## Info

Fig. 11.6. Flow-model for screw conveyor and belt conveyor bioreactors with recycling, these being examples of Continuous Tubular Flow Bioreactors (CTFBs). M represents the mass of solids in the bioreactor, F represents the inlet flow rate, fR the recycle flow rate, and X represents the biomass concentration

Fig. 11.6. Flow-model for screw conveyor and belt conveyor bioreactors with recycling, these being examples of Continuous Tubular Flow Bioreactors (CTFBs). M represents the mass of solids in the bioreactor, F represents the inlet flow rate, fR the recycle flow rate, and X represents the biomass concentration Fig. 11.7. Simulation of a Continuous Tubular Flow Bioreactor (CTFB) with recycling at different dilution rates and recycling ratios. Key: (■) y= 0.1; (O) y= 0.3; (•) y= 0.5

Dilution rate (h-1)

Fig. 11.7. Simulation of a Continuous Tubular Flow Bioreactor (CTFB) with recycling at different dilution rates and recycling ratios. Key: (■) y= 0.1; (O) y= 0.3; (•) y= 0.5

• For dilution rates less than the optimal one, the fraction of mass-flow recycled back to the entrance has no influence on the productivity of the bioreactor.

• If high levels of the product are the main objective, the system can operate at a low dilution rate and with a low recycle ratio. In these cases the task is to find the optimal dilution rate, this being constrained by the minimum acceptable product concentration. The recycle ratio will not be of great importance.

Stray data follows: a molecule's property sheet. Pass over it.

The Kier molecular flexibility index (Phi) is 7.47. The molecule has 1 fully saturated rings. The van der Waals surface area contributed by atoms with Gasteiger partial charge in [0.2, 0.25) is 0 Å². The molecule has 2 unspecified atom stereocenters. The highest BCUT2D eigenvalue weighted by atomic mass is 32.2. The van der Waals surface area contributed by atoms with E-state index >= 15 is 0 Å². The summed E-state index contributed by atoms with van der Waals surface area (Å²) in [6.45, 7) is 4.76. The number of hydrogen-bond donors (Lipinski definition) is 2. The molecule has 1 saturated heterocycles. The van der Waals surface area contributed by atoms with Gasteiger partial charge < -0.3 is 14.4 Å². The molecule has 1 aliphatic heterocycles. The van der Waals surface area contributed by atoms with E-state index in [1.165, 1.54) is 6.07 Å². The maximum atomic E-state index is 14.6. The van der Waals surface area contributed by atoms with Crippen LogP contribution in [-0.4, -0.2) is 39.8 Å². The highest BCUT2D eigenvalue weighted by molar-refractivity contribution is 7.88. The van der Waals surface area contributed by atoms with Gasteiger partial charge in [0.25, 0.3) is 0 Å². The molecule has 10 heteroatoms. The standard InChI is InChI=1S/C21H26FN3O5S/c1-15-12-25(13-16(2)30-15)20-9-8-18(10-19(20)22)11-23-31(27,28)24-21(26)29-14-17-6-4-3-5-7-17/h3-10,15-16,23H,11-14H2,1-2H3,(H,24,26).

• When high productivities are necessary at high dilution rates, the system will demand greater recycling ratios. The design problem in this case is more complicated and would include finding a combined optimum for both variables, namely the dilution rate and recycle ratio.

11.4.2 Continuous Rotating Drum Bioreactor (CRDB)

One of the many possible flow models for describing the micro-mixing inside a CRDB has been presented by Ramos-Sánchez et al. (2003). The pattern that describes the micro-mixing and, consequently, the behavior of this bioreactor, is a combination of a plug-flow reactor, a perfectly mixed reactor, and a recycle stream (Fig. 11.8). There are three main operating variables for such a system: The fraction of the flow that passes through the plug-flow bioreactor (a = f/fm), the fraction of the "in-bioreactor" mass that is contained by the plug-flow bioreactor (P = M/Mm), and the fraction of the flow that it is recycled back to the entrance of the CRDB (j=fR/F).

Figure 11.9 shows the simulations for a given set of a and p at different values of the dilution rate and recycled fraction y. The behavior is similar to that shown in Fig. 11.7, but some important differences should be pointed out:

• Above the productivity maximum, the decrease in productivity with dilution rate is less pronounced than it was in the case of the former bioreactor (compare the profiles in Figs. 11.7 and 11.9). This means that the operation in this region is more stable, which is more desirable for practical purposes. In fact, for high dilution rates, for example, greater than 0.15 h-1, the CRDB will have higher productivities than the CTFB.